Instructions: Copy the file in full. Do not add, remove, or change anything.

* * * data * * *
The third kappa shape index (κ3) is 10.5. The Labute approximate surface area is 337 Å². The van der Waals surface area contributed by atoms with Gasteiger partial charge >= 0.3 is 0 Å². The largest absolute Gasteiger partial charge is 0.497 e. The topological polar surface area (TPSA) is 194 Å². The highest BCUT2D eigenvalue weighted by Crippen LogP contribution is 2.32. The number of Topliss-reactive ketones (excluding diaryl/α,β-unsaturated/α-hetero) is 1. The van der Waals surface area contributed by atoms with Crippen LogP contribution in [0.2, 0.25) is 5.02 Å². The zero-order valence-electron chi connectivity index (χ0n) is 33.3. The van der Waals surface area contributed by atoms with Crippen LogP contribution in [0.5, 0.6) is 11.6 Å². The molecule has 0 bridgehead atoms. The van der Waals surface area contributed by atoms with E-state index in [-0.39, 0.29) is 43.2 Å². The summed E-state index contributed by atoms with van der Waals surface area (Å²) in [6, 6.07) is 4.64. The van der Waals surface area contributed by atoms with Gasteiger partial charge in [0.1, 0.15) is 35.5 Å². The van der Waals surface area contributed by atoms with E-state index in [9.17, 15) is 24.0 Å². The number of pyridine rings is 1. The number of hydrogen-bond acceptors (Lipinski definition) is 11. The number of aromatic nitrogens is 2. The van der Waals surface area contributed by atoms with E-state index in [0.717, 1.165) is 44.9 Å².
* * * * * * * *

The third kappa shape index (κ3) is 10.5. The Labute approximate surface area is 337 Å². The van der Waals surface area contributed by atoms with Gasteiger partial charge >= 0.3 is 0 Å². The largest absolute Gasteiger partial charge is 0.497 e. The topological polar surface area (TPSA) is 194 Å². The highest BCUT2D eigenvalue weighted by Crippen LogP contribution is 2.32. The number of Topliss-reactive ketones (excluding diaryl/α,β-unsaturated/α-hetero) is 1. The van der Waals surface area contributed by atoms with Crippen LogP contribution in [0.2, 0.25) is 5.02 Å². The zero-order valence-electron chi connectivity index (χ0n) is 33.3. The van der Waals surface area contributed by atoms with Crippen LogP contribution in [0.5, 0.6) is 11.6 Å². The molecule has 0 bridgehead atoms. The van der Waals surface area contributed by atoms with E-state index in [-0.39, 0.29) is 43.2 Å². The summed E-state index contributed by atoms with van der Waals surface area (Å²) in [6, 6.07) is 4.64. The van der Waals surface area contributed by atoms with Gasteiger partial charge in [0.1, 0.15) is 35.5 Å². The van der Waals surface area contributed by atoms with E-state index in [9.17, 15) is 24.0 Å². The number of pyridine rings is 1. The number of hydrogen-bond acceptors (Lipinski definition) is 11. The number of aromatic nitrogens is 2. The van der Waals surface area contributed by atoms with E-state index in [0.717, 1.165) is 44.9 Å².